“My mother cooked some of it, but I had to cook some of it, too.” So while young James cooked, his mother watched and told him what to do.
Those lessons never left Hill.
He was raised in Northeast Texas and still lives there today in Hooks, 10 miles west of Texarkana, Ark., on I- 30. Both of his parents were teachers, and his father taught agriculture.
“We’d do things kids in the town 25 miles away wouldn’t do,” says Hill. “At 13 I was driving a pickup truck out in the fields loading hay. Dad saw to it I worked for local farmers in the summer. On their properties I could drive, so I could work. In return I got permission from the farmers to hunt on their land.
“Those summers were really hard work. Mostly it was loading hay. We’d get 2 cents a bale and work out in the sun all day, and it wasn’t much money and it didn’t go very far. Mostly we’d haul them up on to the trucks with ropes, and at 90-110 pounds a bale, they got to be really heavy by the end of the day.”
The young people on the farms around Hooks also had to work in cotton fields and later work with soybeans as they became a more popular crop. But the bean fields could be worked with less part-time help.
“We had to supplement what we earned,” says Hill. “Our milk came fresh from the dairy, not the supermarket, and we hunted game to have something on the table. There was quail, grouse, duck, a goose sometimes and deer. Then they introduced turkeys.”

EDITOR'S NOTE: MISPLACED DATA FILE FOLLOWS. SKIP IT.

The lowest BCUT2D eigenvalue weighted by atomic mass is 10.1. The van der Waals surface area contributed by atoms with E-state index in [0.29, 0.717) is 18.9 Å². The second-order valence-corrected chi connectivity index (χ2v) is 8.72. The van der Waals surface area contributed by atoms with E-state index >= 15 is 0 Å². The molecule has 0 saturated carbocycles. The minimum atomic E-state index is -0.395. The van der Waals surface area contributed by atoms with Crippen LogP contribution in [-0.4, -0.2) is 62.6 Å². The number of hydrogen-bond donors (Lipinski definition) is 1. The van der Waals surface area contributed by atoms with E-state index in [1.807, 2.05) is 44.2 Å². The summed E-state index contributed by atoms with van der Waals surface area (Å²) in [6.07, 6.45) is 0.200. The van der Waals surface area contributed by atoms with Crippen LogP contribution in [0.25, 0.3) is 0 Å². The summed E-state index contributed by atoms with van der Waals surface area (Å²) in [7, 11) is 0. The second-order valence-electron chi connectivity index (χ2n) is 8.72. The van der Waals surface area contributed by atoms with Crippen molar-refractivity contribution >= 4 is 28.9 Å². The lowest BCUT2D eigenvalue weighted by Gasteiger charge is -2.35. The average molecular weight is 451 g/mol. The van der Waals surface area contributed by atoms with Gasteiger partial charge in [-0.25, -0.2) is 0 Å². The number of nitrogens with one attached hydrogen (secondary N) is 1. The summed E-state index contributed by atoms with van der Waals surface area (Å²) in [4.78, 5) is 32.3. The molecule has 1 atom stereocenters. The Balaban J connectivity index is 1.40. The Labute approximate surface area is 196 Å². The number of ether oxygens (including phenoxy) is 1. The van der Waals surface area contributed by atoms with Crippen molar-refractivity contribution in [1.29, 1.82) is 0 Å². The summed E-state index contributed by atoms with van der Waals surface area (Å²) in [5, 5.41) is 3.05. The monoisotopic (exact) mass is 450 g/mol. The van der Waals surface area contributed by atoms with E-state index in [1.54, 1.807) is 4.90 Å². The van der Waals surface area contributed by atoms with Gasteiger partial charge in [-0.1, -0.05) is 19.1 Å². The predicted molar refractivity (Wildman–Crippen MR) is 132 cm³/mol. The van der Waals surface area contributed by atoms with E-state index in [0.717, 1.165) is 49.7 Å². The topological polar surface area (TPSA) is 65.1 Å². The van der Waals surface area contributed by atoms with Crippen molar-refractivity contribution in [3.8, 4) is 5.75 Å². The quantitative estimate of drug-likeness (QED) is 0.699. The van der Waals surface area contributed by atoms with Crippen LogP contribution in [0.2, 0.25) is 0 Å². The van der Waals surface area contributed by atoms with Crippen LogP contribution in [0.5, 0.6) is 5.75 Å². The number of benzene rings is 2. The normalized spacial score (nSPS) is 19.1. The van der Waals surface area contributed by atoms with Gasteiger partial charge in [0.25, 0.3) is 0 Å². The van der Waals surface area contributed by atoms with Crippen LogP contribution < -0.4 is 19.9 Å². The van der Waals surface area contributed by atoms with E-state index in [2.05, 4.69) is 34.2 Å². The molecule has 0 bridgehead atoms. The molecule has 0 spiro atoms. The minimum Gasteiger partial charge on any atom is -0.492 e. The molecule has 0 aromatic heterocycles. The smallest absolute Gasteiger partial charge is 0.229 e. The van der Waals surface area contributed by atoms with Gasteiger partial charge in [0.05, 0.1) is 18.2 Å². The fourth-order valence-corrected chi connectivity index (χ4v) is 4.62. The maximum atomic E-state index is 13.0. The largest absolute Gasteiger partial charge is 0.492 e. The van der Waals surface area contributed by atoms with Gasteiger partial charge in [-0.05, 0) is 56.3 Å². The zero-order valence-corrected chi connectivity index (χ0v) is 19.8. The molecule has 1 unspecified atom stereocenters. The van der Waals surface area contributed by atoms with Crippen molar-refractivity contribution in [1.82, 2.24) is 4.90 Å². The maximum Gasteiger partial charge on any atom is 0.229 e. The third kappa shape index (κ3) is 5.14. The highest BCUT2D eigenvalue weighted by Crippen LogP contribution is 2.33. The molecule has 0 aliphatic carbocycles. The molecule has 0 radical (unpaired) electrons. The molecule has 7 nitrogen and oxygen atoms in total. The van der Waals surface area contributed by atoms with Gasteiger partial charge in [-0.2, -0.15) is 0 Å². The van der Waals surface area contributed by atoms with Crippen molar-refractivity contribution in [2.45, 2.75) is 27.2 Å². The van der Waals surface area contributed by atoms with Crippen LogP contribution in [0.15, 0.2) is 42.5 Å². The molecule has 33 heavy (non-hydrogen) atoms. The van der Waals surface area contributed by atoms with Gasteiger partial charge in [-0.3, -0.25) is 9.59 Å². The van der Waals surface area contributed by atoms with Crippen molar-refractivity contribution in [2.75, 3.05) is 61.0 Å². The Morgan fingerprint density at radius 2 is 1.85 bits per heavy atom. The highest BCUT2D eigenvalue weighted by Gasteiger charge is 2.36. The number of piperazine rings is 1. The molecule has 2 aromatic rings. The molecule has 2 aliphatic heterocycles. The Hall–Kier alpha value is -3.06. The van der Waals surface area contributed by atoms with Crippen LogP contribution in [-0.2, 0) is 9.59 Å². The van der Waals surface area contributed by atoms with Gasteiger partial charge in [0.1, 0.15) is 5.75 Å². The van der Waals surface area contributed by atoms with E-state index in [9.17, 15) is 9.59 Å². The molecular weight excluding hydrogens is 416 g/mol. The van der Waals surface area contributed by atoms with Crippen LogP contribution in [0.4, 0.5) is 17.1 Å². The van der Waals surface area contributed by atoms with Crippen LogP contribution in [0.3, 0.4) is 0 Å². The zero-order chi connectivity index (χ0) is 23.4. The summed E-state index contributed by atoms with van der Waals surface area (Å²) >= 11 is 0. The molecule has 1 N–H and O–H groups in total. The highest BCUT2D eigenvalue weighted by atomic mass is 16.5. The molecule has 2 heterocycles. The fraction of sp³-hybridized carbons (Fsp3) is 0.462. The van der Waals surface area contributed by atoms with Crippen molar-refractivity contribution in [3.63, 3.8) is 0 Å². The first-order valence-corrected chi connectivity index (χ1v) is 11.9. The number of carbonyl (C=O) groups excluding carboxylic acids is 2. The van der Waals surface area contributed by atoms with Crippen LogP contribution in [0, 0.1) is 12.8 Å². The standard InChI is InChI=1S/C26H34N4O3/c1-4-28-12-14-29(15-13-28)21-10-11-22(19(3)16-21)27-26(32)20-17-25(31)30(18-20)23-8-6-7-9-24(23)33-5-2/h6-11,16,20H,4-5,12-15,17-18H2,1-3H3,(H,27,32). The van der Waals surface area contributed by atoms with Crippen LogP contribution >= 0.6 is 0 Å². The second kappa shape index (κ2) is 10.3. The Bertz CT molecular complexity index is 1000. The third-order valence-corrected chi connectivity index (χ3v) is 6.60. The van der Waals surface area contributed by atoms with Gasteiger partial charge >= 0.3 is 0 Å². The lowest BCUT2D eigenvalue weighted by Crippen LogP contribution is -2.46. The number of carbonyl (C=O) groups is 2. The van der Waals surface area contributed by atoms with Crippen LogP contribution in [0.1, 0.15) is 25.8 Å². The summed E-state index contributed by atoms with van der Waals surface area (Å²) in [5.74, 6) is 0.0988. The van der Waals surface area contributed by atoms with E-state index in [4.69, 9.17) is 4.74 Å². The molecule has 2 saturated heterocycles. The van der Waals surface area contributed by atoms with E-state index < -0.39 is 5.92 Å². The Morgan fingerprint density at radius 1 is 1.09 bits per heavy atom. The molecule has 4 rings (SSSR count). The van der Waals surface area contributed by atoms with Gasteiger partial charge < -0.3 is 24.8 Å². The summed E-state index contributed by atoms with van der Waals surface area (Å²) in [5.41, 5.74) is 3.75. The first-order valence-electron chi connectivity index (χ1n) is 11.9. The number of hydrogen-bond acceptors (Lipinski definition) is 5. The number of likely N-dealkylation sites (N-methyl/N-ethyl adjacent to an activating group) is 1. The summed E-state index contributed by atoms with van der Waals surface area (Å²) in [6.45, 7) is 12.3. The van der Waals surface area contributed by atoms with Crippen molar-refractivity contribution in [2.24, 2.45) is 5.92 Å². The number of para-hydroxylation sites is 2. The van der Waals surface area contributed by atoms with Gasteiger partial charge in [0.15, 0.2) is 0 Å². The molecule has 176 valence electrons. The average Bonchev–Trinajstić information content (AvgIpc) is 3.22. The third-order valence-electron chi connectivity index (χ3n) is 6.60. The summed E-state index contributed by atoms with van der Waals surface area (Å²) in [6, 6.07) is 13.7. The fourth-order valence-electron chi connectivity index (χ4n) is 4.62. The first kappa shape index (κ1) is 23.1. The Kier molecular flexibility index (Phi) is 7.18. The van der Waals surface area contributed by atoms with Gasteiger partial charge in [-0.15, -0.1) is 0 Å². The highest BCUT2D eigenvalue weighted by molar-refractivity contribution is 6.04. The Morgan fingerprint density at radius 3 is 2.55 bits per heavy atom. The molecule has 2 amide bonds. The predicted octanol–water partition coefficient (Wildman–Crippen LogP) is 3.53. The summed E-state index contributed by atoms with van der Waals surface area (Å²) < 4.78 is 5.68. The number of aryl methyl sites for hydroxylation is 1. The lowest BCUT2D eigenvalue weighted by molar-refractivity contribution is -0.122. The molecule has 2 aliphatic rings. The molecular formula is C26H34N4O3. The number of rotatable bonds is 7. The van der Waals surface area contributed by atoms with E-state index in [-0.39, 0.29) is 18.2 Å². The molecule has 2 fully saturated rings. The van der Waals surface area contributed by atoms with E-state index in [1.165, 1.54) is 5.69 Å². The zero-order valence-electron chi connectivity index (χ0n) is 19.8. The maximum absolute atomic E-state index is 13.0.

And with the turkeys came a family tradition. Family members would go out and bring back enough for Christmas dinner, and they still do. “We try to get the family together and have five or six wild turkeys,” Hill says.
Hill also still hunts deer, but deer season around Hooks is also the busiest season he faces as a driver, so there are fewer and fewer days out with the rifles these days.
Hill started driving in 1996. He’d taken early retirement from a job as a warehouseman at an Army depot in Hooks in 1995. After that, bored at home, he started looking for a new job. But he found nothing to suit him. “I stopped sitting around the house and went to trucking school. I’d had a chauffeur’s license, but I let it lapse, so I had to go back to school.”